“Some sort of coffee shop that you can rent out for events. Take a look…” Ari taps a button on his phone, and instantly Lucy’s smartphone is transformed into a movable portal to the coffee shop. Through it, she observes that she’s standing just inside the doorway. Light is flooding in. Behind her, the world outside looks inviting. In front of her, the cafe seems like a dirty cave, despite an average of 4 thumbs–up as dynamically applied to the front door. “Hmmm. Looks kind of dingy,” she points out.
“Maybe, but that’s just one, brief moment. I found some others that were better, but that’s before the building was converted to a coffee shop. It used to be some sort of boutique import store. Perhaps you can swing by before coming in? It’s on Fillmore.”
“Okay, I’ll let you know what I think of it.”
End. TV off. Backpack on. Wait, where’s her Glass? Nightstand. No time for breakfast. Will have to grab something on the way in.
In the car, Lucy tunes into NPR. It’s not that she’s a radio gal. But if she isn’t going with Spotify this morning, she might as well enlighten herself.
Something about North Korea. The Euro’s getting stronger. Apparently Brazil’s economy really benefitted from the 2016 Olympics. That’s cool. As she’s driving, Lucy asks Siri to flag Brazil.
Alright, parallel parking. Mini Cooper or not, there’s barely enough space.
Half these shops are calling to her. “Lucy, come inside. We have really cool stuff in here.” Her heads up display shows a 360º interior of each shop (which she briefly scans by turning her head). But she doesn’t stop. If she’s really motivated, she can always power through the shops remotely, even loading those items that she’d like to examine from different angles.
Nice! A gluten-free bakery, she discovers. Smells good. Mentally noted.
Aaaaaannnnd, here’s the coffee shop. Okay, not as dingy.
Actually, it’s pretty decent inside. Walking through to the back. Ooooh, the strung up lights are a nice touch! Lucy can imagine the effect at nighttime. Better yet, she long-presses to see what others have recorded here.
Yup, just as suspected. It’s enchanting. Even as a boutique import shop, the previous occupants understood how cool this patio was.
Walking through the cafe, the hemispherical lenses on each side of Lucy’s eyewear capture everything, stitching and saving the resulting, spherical recordings instantly to her lifepath. Some people prefer to use their smartphones like wands (having advanced a lot in the past 10 years), while still others use dedicated spherical recording devices. Once Lucy’s made a quick pass through the venue, she calls Ari so that he can explore her experience too.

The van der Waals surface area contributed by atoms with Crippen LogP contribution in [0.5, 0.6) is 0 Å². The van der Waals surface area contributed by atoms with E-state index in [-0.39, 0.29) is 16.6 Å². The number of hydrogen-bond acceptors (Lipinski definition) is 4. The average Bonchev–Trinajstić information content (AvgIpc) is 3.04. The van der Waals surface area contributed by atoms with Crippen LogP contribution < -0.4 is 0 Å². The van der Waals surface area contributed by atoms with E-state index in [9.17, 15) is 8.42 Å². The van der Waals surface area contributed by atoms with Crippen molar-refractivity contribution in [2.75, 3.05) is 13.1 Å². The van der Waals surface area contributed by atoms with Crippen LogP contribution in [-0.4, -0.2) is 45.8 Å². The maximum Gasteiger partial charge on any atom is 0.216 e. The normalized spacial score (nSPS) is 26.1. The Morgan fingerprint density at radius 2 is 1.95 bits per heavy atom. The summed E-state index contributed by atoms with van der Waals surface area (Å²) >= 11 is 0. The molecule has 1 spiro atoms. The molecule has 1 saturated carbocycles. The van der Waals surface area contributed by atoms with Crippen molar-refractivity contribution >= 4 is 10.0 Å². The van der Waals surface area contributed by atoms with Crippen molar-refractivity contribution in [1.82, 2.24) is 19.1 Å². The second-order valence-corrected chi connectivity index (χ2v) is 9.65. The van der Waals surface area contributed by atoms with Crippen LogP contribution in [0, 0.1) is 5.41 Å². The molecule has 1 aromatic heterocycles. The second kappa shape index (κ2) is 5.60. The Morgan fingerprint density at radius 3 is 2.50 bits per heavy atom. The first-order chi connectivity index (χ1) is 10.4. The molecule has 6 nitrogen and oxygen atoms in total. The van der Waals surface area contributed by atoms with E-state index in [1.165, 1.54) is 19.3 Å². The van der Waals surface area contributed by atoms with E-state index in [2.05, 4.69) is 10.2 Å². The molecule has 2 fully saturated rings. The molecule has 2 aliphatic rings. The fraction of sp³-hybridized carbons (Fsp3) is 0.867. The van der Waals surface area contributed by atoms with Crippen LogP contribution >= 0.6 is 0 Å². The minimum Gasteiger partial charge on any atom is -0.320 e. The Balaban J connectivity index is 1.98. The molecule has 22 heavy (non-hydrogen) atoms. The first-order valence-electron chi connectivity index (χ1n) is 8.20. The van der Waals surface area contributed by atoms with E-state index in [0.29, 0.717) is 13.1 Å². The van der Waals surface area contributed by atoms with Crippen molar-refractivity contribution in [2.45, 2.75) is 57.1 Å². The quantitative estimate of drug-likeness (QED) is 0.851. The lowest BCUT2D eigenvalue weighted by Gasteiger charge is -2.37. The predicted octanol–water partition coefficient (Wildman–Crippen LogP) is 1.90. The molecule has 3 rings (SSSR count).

“Hey, what do you think?” she asks.
Ari beams in. Old hardwood floors. High, exposed–beam ceilings. A modern–day nomad playing music in the corner. The artwork on the walls isn’t his style, but overall, the place has a fun vibe. He turns around again and walks ahead to fast–forward down the hall. At the back of the cafe, he’s treated to a big, open room. It’s nicer than the front of the cafe, and would be perfect for a company soirée.
“Yeah, this’ll work,” he surmises. “What do you think?”
“I like it,” she says. “Especially the courtyard. Let me show you.”
With a grab and pull gesture, Lucy directs Ari to present time in her path, where he sees what she’s talking about. There’s an old fountain to his left, mismatched tables just beyond. He flicks his smartphone forward to take a closer look. Somehow, despite the sense of abandon this place carries, it’s still very comfortable — just the sort of relaxed environment one might seek out to unwind. Just the sort of venue he’s looking for.
“It’s got a very bohemian feel,” he says. “Okay, I’ll work with them on the price. Thanks.”
“Alright, I’ll be in in 30,” she says. Time for some breakfast.
As she’s leaving, Lucy decides to try out the bakery next door. Amazing; it seems you can have anything in “gluten free” these days. She orders a muffin and a latte.
After exploring 4 lifepaths around Rio de Janeiro for 6.5 minutes, they bring her the latte and some information about their ingredients. Tapioca. Rice. Quinoa. That’s a new one. Apparently it originated in the Peruvian Andes, it reads. Her Glass hyperlinks the location. Lucy already knows that selecting it will reveal the most representative moment as curated by Wikipedia’s ever–helpful community of contributors.
Gorgeous! Suddenly Lucy’s standing atop a mountain. It’s no Fuji, but her vantage point is high enough to see the world below on just about all sides. For a moment, she’s truly there. Quinoa and coffee. Sun rising over the Andes. It’s exhilarating. South America scores a second point.
Tonight, back among dreamscapes, she may find even more inspiration. These days when anywhere, anytime is accessible on demand, Lucy’s imagination has become the only limit to her voyages — real or otherwise. For now though, it’s off to work.